There was a significant rise in death rates among middle-aged white Americans between 1998-2013 as a result of drugs and alcohol, suicide and chronic liver disease and cirrhosis, according to a new study by researchers from Princeton University in New Jersey.
For decades, death rates in the US have been declining. But the new study, published in the Proceedings of the National Academy of Sciences, finds this has not been the case for white Americans aged 45-54.
Study authors Anne Case and Angus Deaton, of the Woodrow Wilson School of Public and International Affairs and Department of Economics at Princeton, say their findings represent an overlooked "epidemic" comparable to the number of deaths in the US caused by AIDS.
The researchers reached their findings by conducting a review of data from individual death records in the US, the American Community Surveys, the Current Population Surveys, the Human Mortality Database and the Centers for Disease Control and Prevention (CDC) Wonder Compressed and Detailed Mortality Files.
0.5% annual increase in death rates for middle-aged white Americans
Between 1979-1998, the team identified an average 2% annual fall in mortality rates for white Americans aged 45-54 - similar to the fall in mortality rates seen in other high-income countries including Canada, Australia, Sweden, France, Germany and the UK over the same period.
However, the researchers found that the death rates for middle-aged white Americans began to rise by an average of 0.5% annually between 1998-2013.
Other developed countries maintained the 2% decline in mortality rates during this 15-year period, while death rates for blacks and Hispanics in the US fell by 2.6% annually and 1.8% annually, respectively.
The researchers calculated that if the mortality rate for middle-aged white Americans had remained at their 1998 level, around 96,000 deaths could have been avoided between 1998-2013.
What is more, if the mortality rate for this group had continued to fall at the 1979-1998 rates, the authors claim around half a million deaths could have been prevented, which they note is almost on par with the number of lives lost as a result of the AIDS epidemic, which caused around 650,000 deaths in the US between 1981 and mid-2015.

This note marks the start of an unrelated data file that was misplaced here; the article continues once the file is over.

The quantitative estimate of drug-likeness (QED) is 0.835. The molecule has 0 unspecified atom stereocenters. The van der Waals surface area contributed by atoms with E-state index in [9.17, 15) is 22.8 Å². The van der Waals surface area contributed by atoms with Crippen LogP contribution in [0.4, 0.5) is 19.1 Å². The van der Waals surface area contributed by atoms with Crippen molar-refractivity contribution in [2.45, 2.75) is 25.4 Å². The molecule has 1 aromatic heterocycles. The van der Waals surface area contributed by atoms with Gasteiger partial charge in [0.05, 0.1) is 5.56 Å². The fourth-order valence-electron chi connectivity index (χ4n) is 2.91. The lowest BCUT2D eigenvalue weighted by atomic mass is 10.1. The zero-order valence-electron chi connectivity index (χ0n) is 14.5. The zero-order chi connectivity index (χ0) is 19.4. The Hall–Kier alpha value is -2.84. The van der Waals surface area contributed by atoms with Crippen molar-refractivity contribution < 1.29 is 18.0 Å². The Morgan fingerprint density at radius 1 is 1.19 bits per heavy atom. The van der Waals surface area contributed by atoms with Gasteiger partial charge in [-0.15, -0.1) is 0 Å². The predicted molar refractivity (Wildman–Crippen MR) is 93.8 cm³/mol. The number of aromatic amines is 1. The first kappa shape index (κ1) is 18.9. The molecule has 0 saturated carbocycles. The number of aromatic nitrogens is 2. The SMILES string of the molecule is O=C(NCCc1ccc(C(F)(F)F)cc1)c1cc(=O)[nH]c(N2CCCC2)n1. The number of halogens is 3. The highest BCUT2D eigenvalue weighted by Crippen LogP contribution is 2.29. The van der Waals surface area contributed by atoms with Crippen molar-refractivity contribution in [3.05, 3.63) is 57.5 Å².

Findings may be partly driven by rise in opioid use
Case and Deaton attribute the rise in death rates among middle-aged white Americans to drug and alcohol poisoning, suicide and chronic liver disease and cirrhosis, noting that the death rates correlated with a rise in death rates for all of these factors between 1999-2013.
- In 2010, opioids were involved in 60% of drug overdose deaths
- Opioid abuse totals around $72 billion in health care costs every year
- Chronic opioid abuse is most common among adults aged 18-25.
The largest increase in death rates for middle-aged white Americans was among individuals with the lowest education; those with a high school degree or less saw a 22% rise in all-cause mortality, a four-fold increase in deaths from drug and alcohol poisoning, as well as an 81% increase in suicide deaths and a 50% rise in deaths caused by chronic liver disease and cirrhosis.
The researchers also identified a rise in obesity rates for middle-aged Americans during the 15-year period, though they say the rise was not significant enough to make a large contribution to the increase in death rates.
While the authors are unable to pinpoint the exact drivers behind their findings, they suggest a rise in chronic pain between 1997-2013 and wider availability of opioid prescription drugs from the mid-1990s to treat such pain may have played a role.
However, the researchers say their data cannot determine whether the pain epidemic or opioid use came first. "Pain prevalence might have been even higher without the drugs, although long-term opioid use may exacerbate pain for some, and consensus on the effectiveness and risks of long-term opioid use has been hampered by a lack of research evidence," they explain.
The authors also note that the economic crisis - which began in 2008 - may have played a role in drug overdoses, increases in liver disease related to alcohol abuse and suicide.
What is more, the team notes that there has been an increase in mental health issues in recent years, which may have also played a role in suicide and drug and alcohol abuse.
Adults currently in midlife may be a 'lost generation'
Based on their findings, Case and Deaton highlight a need for better financial security and equality to protect the health of future generations, as well as firmer restrictions on prescription painkillers.
"The Federal Drug Administration recently approved Oxycontin for kids," notes Deaton. "While some kids are in awful, terminal pain, and can clearly benefit from it, the scope for abuse is there, especially if pharmaceutical companies misbehave, as they have done in the past."
The researchers add:
"A serious concern is that those currently in midlife will age into Medicare in worse health than the currently elderly. This is not automatic; if the epidemic is brought under control, its survivors may have a healthy old age.
However, addictions are hard to treat and pain is hard to control, so those currently in midlife may be a 'lost generation' whose future is less bright than those who preceded them."
Medical News Today recently reported on a study published in JAMA that found the number of deaths caused by the five leading causes in the US - heart disease, cancer, stroke, unintentional injuries and diabetes - declined between 1969-2013.